The blockbuster and the intellectual

This week I had two different cinema experiences. I watched the second instalment of the Jumanji franchise in a local cinema, one of many daily showings. Jojo Rabbit had none, forcing me to travel to a smaller venue. Mainstream films, like television, now focus on satisfying existing demand, rather than taking risks with bold new scripts and ideas. This is an understandable commercial decision based on the assumption that audiences want more of the same.

Watching JoJo Rabbit with ample leg room and a beer, I can recommend the Elizabeth Picture Theatre in Brisbane, I found a better script than Jumanji with fewer unnecessary scenes. Jumanji was mindless escapism for the masses. Joko Rabbit provided intellectual stimulation and was often disturbing. There are similarities between the two movies. Both have themes of friendship and love. Both overdose on comedy at the expense of drama.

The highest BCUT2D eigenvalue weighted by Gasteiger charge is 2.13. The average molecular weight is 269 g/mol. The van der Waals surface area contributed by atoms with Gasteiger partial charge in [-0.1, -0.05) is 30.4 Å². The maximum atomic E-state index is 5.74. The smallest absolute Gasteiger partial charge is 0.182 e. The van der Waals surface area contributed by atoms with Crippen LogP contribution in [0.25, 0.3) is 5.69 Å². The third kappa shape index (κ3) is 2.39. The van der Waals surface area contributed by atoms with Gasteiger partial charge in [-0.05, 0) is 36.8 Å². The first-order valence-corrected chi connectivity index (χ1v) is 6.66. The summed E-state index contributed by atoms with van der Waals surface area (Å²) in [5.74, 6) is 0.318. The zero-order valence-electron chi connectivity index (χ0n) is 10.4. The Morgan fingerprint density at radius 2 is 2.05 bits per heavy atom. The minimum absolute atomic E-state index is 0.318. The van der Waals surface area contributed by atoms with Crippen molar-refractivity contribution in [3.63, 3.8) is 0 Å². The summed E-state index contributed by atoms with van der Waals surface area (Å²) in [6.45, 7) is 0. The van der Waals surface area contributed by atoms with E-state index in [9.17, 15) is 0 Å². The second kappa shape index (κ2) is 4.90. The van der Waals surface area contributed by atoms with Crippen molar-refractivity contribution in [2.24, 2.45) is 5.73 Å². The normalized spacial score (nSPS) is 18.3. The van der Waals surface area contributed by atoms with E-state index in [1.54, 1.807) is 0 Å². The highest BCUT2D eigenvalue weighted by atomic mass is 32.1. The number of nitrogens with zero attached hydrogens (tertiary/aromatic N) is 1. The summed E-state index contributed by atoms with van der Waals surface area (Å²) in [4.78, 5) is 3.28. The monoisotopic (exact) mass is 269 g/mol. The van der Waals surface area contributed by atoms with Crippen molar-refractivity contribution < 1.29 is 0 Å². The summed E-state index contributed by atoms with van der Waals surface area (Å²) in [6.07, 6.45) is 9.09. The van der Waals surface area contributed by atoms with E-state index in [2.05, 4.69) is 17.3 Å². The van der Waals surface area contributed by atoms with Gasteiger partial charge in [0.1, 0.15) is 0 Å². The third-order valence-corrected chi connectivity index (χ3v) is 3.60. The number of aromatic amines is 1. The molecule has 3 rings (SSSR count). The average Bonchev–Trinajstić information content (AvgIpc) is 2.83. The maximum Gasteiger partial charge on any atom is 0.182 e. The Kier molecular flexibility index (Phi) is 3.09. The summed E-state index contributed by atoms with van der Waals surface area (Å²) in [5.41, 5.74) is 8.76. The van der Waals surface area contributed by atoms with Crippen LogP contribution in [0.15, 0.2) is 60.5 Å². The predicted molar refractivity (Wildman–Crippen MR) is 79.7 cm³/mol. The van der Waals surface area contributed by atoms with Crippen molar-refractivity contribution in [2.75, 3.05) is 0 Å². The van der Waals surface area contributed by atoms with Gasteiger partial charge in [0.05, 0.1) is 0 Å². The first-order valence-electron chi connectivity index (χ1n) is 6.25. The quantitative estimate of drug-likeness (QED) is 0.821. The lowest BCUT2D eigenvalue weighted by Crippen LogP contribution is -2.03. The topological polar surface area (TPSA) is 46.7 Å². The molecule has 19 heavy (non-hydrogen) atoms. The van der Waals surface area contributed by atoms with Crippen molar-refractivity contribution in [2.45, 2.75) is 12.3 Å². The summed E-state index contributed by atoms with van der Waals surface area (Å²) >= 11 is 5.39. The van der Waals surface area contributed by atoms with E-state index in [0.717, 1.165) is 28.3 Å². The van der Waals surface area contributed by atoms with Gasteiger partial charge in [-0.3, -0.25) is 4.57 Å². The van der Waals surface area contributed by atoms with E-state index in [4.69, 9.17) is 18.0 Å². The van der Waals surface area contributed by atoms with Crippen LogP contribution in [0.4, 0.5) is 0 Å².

Some reviewers of Jojo Rabbit have complained about its comic depictions of the Nazis and of Hitler as an imaginary friend. I laughed at the television series Allo Allo, knowing that it was not intended to be taken seriously. Jojo Rabbit is a serious story, with executions and children handling weapons. It uses comic stereotypes to highlight and mock ideas about gender and race which were not unique to that time and place. The technique didn’t work for me, but it made me think. Unlike Jumanji.

Paul Williams is a writer of fiction and non-fiction, best known for his study of theJack the Ripper suspects.

 

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